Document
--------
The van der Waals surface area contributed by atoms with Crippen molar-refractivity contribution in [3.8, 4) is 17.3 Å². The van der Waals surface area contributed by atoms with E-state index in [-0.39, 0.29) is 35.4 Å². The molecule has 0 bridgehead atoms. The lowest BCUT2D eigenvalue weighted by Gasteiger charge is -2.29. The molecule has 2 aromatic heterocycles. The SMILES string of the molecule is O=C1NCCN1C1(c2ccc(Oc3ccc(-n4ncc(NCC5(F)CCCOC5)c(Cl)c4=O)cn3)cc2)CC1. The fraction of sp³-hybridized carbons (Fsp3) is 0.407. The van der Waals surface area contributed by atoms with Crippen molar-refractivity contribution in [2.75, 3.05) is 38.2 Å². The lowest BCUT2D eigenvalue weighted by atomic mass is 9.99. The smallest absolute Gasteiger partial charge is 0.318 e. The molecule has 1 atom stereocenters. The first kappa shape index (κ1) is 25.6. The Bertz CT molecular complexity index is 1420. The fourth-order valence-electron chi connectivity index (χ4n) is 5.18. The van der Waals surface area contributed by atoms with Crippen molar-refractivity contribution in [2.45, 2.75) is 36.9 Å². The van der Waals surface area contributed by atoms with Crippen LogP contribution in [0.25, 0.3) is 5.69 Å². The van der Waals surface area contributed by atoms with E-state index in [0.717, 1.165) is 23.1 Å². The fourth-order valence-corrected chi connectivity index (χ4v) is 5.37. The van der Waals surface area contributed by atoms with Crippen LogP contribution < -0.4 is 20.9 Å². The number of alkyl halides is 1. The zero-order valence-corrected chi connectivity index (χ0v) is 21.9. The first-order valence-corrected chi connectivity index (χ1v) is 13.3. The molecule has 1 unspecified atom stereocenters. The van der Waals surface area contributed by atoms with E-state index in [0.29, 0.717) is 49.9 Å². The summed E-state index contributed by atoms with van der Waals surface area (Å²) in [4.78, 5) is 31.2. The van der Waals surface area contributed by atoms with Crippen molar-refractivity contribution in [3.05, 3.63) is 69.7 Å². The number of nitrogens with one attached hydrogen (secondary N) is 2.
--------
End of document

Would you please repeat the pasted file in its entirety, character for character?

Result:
The van der Waals surface area contributed by atoms with Crippen molar-refractivity contribution in [3.8, 4) is 17.3 Å². The van der Waals surface area contributed by atoms with E-state index in [-0.39, 0.29) is 35.4 Å². The molecule has 0 bridgehead atoms. The lowest BCUT2D eigenvalue weighted by Gasteiger charge is -2.29. The molecule has 2 aromatic heterocycles. The SMILES string of the molecule is O=C1NCCN1C1(c2ccc(Oc3ccc(-n4ncc(NCC5(F)CCCOC5)c(Cl)c4=O)cn3)cc2)CC1. The fraction of sp³-hybridized carbons (Fsp3) is 0.407. The van der Waals surface area contributed by atoms with Crippen molar-refractivity contribution in [2.75, 3.05) is 38.2 Å². The lowest BCUT2D eigenvalue weighted by atomic mass is 9.99. The smallest absolute Gasteiger partial charge is 0.318 e. The molecule has 1 atom stereocenters. The first kappa shape index (κ1) is 25.6. The Bertz CT molecular complexity index is 1420. The fourth-order valence-electron chi connectivity index (χ4n) is 5.18. The van der Waals surface area contributed by atoms with Crippen molar-refractivity contribution in [2.45, 2.75) is 36.9 Å². The van der Waals surface area contributed by atoms with Crippen LogP contribution in [0.25, 0.3) is 5.69 Å². The van der Waals surface area contributed by atoms with E-state index in [0.717, 1.165) is 23.1 Å². The fourth-order valence-corrected chi connectivity index (χ4v) is 5.37. The van der Waals surface area contributed by atoms with Crippen LogP contribution < -0.4 is 20.9 Å². The number of alkyl halides is 1. The zero-order valence-corrected chi connectivity index (χ0v) is 21.9. The first-order valence-corrected chi connectivity index (χ1v) is 13.3. The molecule has 1 unspecified atom stereocenters. The van der Waals surface area contributed by atoms with E-state index in [0.29, 0.717) is 49.9 Å². The summed E-state index contributed by atoms with van der Waals surface area (Å²) in [4.78, 5) is 31.2. The van der Waals surface area contributed by atoms with Crippen molar-refractivity contribution in [3.05, 3.63) is 69.7 Å². The number of nitrogens with one attached hydrogen (secondary N) is 2.